Estonian Auxiliary Police

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Estonian Auxiliary Police
ActiveJuly 1941 – November 1944
Country Nazi Germany
RoleRear security
Part ofWehrmacht / Order Police / SS of Nazi Germany
EngagementsBattle of Stalingrad
Battle for Narva Bridgehead
Battle of Emajõgi
Harald Riipalu

Estonian Auxiliary Police (Estonian: Eesti kaitsepataljonid, Eesti politseipataljonid, German: Estnische Hilfspolizei) were Estonian collaborationist police units during World War II.


Estonian units were first established on 25 August 1941, when under the order of Field Marshal Wilhelm Ritter von Leeb, commander of the Army Group North, Baltic citizens were permitted to be recruited into Wehrmacht service and grouped into volunteer battalions for security duties.[1] In this context, General Georg von Küchler, commander of the 18th Army (Germany), formed six Estonian volunteer guard units (Estnische Sicherungsgruppe, Eesti julgestusgrupp; numbered 181–186) on the basis of the Omakaitse squads (with its members contracted for one year).

After September 1941, the Oberkommando der Wehrmacht (High Command of the Armed Forces) started to establish the Estonian Auxiliary Police Battalions ("Schuma") in addition to the aforementioned units for rear-security duties in the Army Group North Rear Area. During the war, 26 "Schuma" battalions were formed in Estonia, numbered from 29th to 45th, 50th, and from the 286th to 293rd. Unlike similar units deployed in the Reichskommissariat Ukraine and White Ruthenia, which were controlled by the Germans, the Estonian Police battalions were made up of national staff and included only one German monitoring officer. As of 1 October 1942, the Estonian police forces comprised 10,400 men, with 591 Germans attached to them.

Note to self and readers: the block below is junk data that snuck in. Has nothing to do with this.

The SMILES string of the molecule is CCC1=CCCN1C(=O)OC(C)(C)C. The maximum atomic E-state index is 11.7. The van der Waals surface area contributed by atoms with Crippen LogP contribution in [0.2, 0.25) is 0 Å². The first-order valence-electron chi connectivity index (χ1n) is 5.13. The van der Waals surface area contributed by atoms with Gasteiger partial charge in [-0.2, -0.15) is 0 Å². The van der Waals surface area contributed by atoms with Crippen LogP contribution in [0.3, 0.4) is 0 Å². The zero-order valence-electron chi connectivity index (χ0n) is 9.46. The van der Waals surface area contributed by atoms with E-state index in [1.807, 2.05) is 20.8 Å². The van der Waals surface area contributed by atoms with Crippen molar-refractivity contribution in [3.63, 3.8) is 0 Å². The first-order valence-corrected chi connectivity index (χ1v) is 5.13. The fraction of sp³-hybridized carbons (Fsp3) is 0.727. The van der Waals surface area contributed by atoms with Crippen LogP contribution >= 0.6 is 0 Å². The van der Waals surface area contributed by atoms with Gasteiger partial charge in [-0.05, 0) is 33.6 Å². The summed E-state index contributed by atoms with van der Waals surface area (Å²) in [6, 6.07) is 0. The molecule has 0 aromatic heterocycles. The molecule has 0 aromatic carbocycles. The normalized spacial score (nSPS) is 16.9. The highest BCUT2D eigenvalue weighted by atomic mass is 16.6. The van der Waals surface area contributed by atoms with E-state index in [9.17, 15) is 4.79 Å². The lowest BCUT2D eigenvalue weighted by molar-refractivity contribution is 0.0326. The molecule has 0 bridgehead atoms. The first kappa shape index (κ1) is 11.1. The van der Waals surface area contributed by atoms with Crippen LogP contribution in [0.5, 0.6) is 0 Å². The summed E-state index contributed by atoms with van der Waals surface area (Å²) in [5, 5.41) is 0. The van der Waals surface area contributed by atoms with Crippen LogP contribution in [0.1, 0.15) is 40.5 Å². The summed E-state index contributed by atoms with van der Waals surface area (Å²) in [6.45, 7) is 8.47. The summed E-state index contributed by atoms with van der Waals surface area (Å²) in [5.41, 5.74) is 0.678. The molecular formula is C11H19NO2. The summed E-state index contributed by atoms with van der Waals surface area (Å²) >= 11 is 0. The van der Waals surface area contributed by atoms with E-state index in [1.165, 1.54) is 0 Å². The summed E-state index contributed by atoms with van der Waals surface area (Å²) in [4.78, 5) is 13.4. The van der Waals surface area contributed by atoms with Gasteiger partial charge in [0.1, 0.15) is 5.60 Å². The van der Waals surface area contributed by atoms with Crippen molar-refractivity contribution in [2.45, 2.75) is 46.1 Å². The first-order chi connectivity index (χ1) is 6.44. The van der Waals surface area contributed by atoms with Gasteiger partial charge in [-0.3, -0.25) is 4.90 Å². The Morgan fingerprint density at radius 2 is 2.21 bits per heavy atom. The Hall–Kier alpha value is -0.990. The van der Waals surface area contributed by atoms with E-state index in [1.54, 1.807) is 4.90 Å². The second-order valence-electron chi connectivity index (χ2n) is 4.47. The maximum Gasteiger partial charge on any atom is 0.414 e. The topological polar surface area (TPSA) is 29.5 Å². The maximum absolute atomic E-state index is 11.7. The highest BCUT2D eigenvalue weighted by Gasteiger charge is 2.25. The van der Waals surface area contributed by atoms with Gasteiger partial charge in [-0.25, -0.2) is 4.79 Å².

Operational history[edit]

The police battalions were mostly engaged in the Wehrmacht Army Group Rear Areas.[2] The 37th and 40th battalions were employed on rear-security duties in the Pskov Oblast, as was the 38th battalion in the Luga-Pskov-Gdov region. The 288th battalion was engaged in the suppression of the Ronson's Partisan Republic.[3] Police Battalions 29, 31 and 32 fought in the Battle for Narva Bridgehead.[citation needed]

From 22 November to 31 December 1942 the 36th Estonian Police Battalion took part of the Battle of Stalingrad.[2] On August 29, 1944 Police Battalions 37 and 38 participated in the fighting against the Soviet Tartu Offensive. As their largest operation, supported by the 3rd Battalion of the Estonian Waffen Grenadier Regiment 45, they destroyed the Kärevere bridgehead of two Soviet divisions west from Tartu and recaptured the Tallinn highway bridge over the Emajõgi by 30 August.[4] The operation shifted the entire front back to the southern bank of the Emajõgi. This encouraged the II Army Corps to launch an operation attempting to recapture Tartu on 4 September.

Police battalions[edit]

See also[edit]


  1. ^ Joachim Hoffmann, Die Ostlegionen 1941-1943. Freiburg, 1976, p.18-19
  2. ^ a b Aivar Niglas; Toomas Hiio [in Estonian] (2006). "Estonian defence battalions / police battalions". In Toomas Hiio; Meelis Maripuu; Indrek Paavle (eds.). Estonia 1940–1945: Reports of the Estonian International Commission for the Investigation of Crimes Against Humanity. Tallinn. pp. 825–876.
  3. ^ Eesti vabadusvõitlejad Teises maailmasõjas//Koostaja by August Jurs - Tallinn, 1997. p. 146-155
  4. ^ Toomas Hiio (2006). "Combat in Estonia in 1944". In Toomas Hiio; Meelis Maripuu; Indrek Paavle (eds.). Estonia 1940–1945: Reports of the Estonian International Commission for the Investigation of Crimes Against Humanity. Tallinn. pp. 1035–1094.